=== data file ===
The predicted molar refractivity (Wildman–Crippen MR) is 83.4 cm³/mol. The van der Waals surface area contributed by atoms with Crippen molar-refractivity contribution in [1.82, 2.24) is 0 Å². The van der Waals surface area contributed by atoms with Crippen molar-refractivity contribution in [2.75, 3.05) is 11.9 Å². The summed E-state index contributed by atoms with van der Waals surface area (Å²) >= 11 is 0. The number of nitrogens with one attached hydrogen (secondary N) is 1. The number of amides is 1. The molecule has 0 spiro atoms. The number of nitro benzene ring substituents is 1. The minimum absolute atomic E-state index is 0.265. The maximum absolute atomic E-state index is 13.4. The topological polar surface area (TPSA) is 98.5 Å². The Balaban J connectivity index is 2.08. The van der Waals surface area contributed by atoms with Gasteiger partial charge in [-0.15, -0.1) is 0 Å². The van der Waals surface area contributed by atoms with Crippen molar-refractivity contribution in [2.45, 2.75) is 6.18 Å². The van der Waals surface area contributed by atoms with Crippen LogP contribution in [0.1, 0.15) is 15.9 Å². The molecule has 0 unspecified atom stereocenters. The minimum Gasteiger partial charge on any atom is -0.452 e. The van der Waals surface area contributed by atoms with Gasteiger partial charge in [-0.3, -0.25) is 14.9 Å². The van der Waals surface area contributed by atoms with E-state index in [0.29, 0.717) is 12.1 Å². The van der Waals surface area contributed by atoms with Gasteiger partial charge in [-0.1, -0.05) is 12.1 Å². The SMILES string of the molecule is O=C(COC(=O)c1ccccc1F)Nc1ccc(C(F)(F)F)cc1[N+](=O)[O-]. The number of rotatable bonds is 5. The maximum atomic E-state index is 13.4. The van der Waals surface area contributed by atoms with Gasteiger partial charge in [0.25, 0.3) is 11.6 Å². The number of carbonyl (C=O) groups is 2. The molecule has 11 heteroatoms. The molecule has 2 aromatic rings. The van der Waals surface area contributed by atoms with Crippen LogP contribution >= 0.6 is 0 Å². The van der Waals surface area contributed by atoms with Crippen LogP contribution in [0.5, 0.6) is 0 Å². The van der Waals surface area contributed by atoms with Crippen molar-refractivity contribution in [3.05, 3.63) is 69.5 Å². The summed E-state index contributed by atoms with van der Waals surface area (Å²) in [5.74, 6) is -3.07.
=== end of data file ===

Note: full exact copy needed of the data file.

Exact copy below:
The predicted molar refractivity (Wildman–Crippen MR) is 83.4 cm³/mol. The van der Waals surface area contributed by atoms with Crippen molar-refractivity contribution in [1.82, 2.24) is 0 Å². The van der Waals surface area contributed by atoms with Crippen molar-refractivity contribution in [2.75, 3.05) is 11.9 Å². The summed E-state index contributed by atoms with van der Waals surface area (Å²) >= 11 is 0. The number of nitrogens with one attached hydrogen (secondary N) is 1. The number of amides is 1. The molecule has 0 spiro atoms. The number of nitro benzene ring substituents is 1. The minimum absolute atomic E-state index is 0.265. The maximum absolute atomic E-state index is 13.4. The topological polar surface area (TPSA) is 98.5 Å². The Balaban J connectivity index is 2.08. The van der Waals surface area contributed by atoms with Gasteiger partial charge in [-0.15, -0.1) is 0 Å². The van der Waals surface area contributed by atoms with Crippen molar-refractivity contribution in [2.45, 2.75) is 6.18 Å². The van der Waals surface area contributed by atoms with Crippen LogP contribution in [0.1, 0.15) is 15.9 Å². The molecule has 0 unspecified atom stereocenters. The minimum Gasteiger partial charge on any atom is -0.452 e. The van der Waals surface area contributed by atoms with Gasteiger partial charge in [-0.3, -0.25) is 14.9 Å². The van der Waals surface area contributed by atoms with E-state index in [0.29, 0.717) is 12.1 Å². The van der Waals surface area contributed by atoms with Gasteiger partial charge in [-0.1, -0.05) is 12.1 Å². The SMILES string of the molecule is O=C(COC(=O)c1ccccc1F)Nc1ccc(C(F)(F)F)cc1[N+](=O)[O-]. The number of rotatable bonds is 5. The maximum atomic E-state index is 13.4. The van der Waals surface area contributed by atoms with Gasteiger partial charge in [0.25, 0.3) is 11.6 Å². The number of carbonyl (C=O) groups is 2. The molecule has 11 heteroatoms. The molecule has 2 aromatic rings. The van der Waals surface area contributed by atoms with Crippen LogP contribution >= 0.6 is 0 Å². The van der Waals surface area contributed by atoms with Crippen LogP contribution in [0.5, 0.6) is 0 Å². The van der Waals surface area contributed by atoms with Crippen molar-refractivity contribution in [3.05, 3.63) is 69.5 Å². The summed E-state index contributed by atoms with van der Waals surface area (Å²) in [5.74, 6) is -3.07.